They also had store brands of the Zantac that was a few dollars less so I may go that route. I still want to check with my doctor first though as I have some sensitivities to some drugs. Just want to make sure. I will be seeing her in Jan.

Charlotte

Hey Sora, Pepcid is also a histamine 2 blocker. There are 4, this is what I got off of the internet:

Histamine 2 blockers are familiar to most people as the over-the counter heartburn medications Tagamet (cimetidine), Pepcid, (famotidine), and Zantac (ranitidine). Axid (nizatidine) is less well known. These drugs also come in prescription strengths. Histamine 2 blockers work by reducing the amount of acid the stomach produces.

I would think that any of them would work. Zantac is the one my doc prescribed, but I am sure she could have just as easily prescribed the others. I would try the cheapest one (after making sure they are gluten-free of course).

By the way, for the first time in a year, I accidently ingested wheat, and the reaction was quite mild. It looks like the zantac works for accidental ingestion as well as airborne. My daughter gave me a mint which is usually a safe one, but this one was a different flavor and it had wheat maltodextrin in it. She yelled for me to spit it out a few seconds later, just long enough for me to bite into it and get it stuck in my teeth. I never swallowed, but I am sure I got it sublingually. I rinsed and rinsed and rinsed my mouth. The reaction was very mild, it only lasted 2 hours, with no long term reaction (usually a week of misery). I felt fine 2 hours later, and fine the next day. My reaction was agitation/mood swing, plugged ears and sinuses, sneezing, slight tightness of throat, no hives...OMGosh...NO HIVES!!!!! cognitive disfunction (brain fog), and an itchy face and mouth. This is amazing. I did not have to use my epi-pen!!!!!!!! :D

You might have noticed that I changed my name. I wanted a more creative name...plus I love cats!!!

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Zantac is ranitidine.

You can get it generic at half the cost. But you will need to ask if it is gluten-free and check to see if it is contraindicated for you..

Thanks for that reminder. I find I am still learning that I have to check for wheat in non food products.

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catsmeow, I noticed the change in pic but didn't realize until you mentioned it.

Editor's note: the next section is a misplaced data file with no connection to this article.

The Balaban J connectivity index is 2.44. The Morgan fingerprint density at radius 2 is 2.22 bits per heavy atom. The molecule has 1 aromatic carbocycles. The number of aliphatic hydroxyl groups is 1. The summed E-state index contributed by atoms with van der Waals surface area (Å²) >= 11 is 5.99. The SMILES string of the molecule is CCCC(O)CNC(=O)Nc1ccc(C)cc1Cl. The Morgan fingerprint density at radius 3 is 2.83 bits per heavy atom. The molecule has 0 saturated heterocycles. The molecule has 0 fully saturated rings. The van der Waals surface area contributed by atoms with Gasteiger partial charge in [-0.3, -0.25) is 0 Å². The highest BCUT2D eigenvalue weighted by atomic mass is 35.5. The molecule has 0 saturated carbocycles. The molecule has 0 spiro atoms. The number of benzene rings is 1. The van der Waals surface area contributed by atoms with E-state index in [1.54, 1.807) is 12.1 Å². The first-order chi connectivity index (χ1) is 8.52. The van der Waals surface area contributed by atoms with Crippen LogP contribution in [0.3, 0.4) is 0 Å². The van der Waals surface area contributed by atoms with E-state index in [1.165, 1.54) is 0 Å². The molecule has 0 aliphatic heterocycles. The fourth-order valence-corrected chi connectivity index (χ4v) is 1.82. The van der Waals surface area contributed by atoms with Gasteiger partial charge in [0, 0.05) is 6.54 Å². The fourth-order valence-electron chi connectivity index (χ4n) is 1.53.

I love cats too. Just lost my CH baby about 3 weeks ago. :( His name was Sora.

I still have one but I am thinking she may have a wheat/gluten intolerance. I need to change the food anyway but I am very poor right now.

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To all that know me and all of you fellow sufferers of wheat allergies who also suffer debilitating airborne reactions like me; I have finally found a solution and I hope and pray it keeps working. I've been airborne reaction free for a week now, so I thought it was time to share.

The story:

I went to a new doctor last week about a ladies issue I was having, and while in the appt. I was having an allergic reaction. The doctor noticed and asked me what I was allergic to. I told her "wheat" and that maybe the coffee shop down the hall was baking stuff. She said, "maybe, but I happen to be wearing wheat germ based beauty products, so I think you are reacting to me" She was shocked by how sensitive I am and asked how long I had been suffering with the airborne reactions. I told her since April, right after I had my gallbladder out, and cannot eat wheat either, I've been gluten free for 20 months.

She asked me if anyone has ever put me on a HISTAMINE 2 BLOCKER. I said, I didn't know, I had never heard of histamine 2. So, she looks through my prescription history and saw allegra, zyrtec, claratin, benadryl..and says, "No, you have never been on a Histamine 2 blocker, only histamine 1 blockers".

She explained to me that Histamine 2 is produced in the stomach and can make food allergies worse. She said blocking histamine 2 will help knock down the airborne reactions by blocking histamine 2. I hope I got her explanation right, it was confusing and went way over my head. However, I've been on zantac 150 mg twice daily for a week now, and it

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Catsmeow, this is amazing news. I am so happy for you! I am wondering if this works with seasonal allergies as well given that many of them would be considered 'airborne'? Also, my husband is going through an episode of IBS...can't stay out of the potty. I don't think he has Celiac but I do wonder if he is reacting to some type of food intolerance. I am wondering if taking an antihistamine and the zantac together might give him some relief???? Thanks to everyone for the great information.